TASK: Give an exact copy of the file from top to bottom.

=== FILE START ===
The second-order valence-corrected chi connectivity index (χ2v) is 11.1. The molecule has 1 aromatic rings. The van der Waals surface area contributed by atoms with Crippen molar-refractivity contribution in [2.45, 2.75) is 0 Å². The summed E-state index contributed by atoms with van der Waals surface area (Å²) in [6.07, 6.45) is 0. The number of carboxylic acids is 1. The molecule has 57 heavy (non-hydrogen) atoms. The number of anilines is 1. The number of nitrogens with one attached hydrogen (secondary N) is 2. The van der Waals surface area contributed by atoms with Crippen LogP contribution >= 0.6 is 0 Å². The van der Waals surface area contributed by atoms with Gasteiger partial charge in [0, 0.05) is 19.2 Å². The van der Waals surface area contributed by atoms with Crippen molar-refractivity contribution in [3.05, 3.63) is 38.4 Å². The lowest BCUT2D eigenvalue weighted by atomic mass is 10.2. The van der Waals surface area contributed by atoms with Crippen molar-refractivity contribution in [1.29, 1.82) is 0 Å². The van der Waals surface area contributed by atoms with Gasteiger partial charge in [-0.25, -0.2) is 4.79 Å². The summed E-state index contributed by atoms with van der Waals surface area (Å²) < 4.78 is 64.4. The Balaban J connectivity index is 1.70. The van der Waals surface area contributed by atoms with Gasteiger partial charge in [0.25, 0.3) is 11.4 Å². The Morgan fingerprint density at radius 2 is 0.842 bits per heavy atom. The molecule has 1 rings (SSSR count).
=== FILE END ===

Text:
The second-order valence-corrected chi connectivity index (χ2v) is 11.1. The molecule has 1 aromatic rings. The van der Waals surface area contributed by atoms with Crippen molar-refractivity contribution in [2.45, 2.75) is 0 Å². The summed E-state index contributed by atoms with van der Waals surface area (Å²) in [6.07, 6.45) is 0. The number of carboxylic acids is 1. The molecule has 57 heavy (non-hydrogen) atoms. The number of anilines is 1. The number of nitrogens with one attached hydrogen (secondary N) is 2. The van der Waals surface area contributed by atoms with Crippen LogP contribution >= 0.6 is 0 Å². The van der Waals surface area contributed by atoms with Gasteiger partial charge in [0, 0.05) is 19.2 Å². The van der Waals surface area contributed by atoms with Crippen molar-refractivity contribution in [3.05, 3.63) is 38.4 Å². The lowest BCUT2D eigenvalue weighted by atomic mass is 10.2. The van der Waals surface area contributed by atoms with Crippen molar-refractivity contribution in [1.29, 1.82) is 0 Å². The van der Waals surface area contributed by atoms with Gasteiger partial charge in [-0.25, -0.2) is 4.79 Å². The summed E-state index contributed by atoms with van der Waals surface area (Å²) < 4.78 is 64.4. The Balaban J connectivity index is 1.70. The van der Waals surface area contributed by atoms with Gasteiger partial charge in [0.25, 0.3) is 11.4 Å². The Morgan fingerprint density at radius 2 is 0.842 bits per heavy atom. The molecule has 1 rings (SSSR count).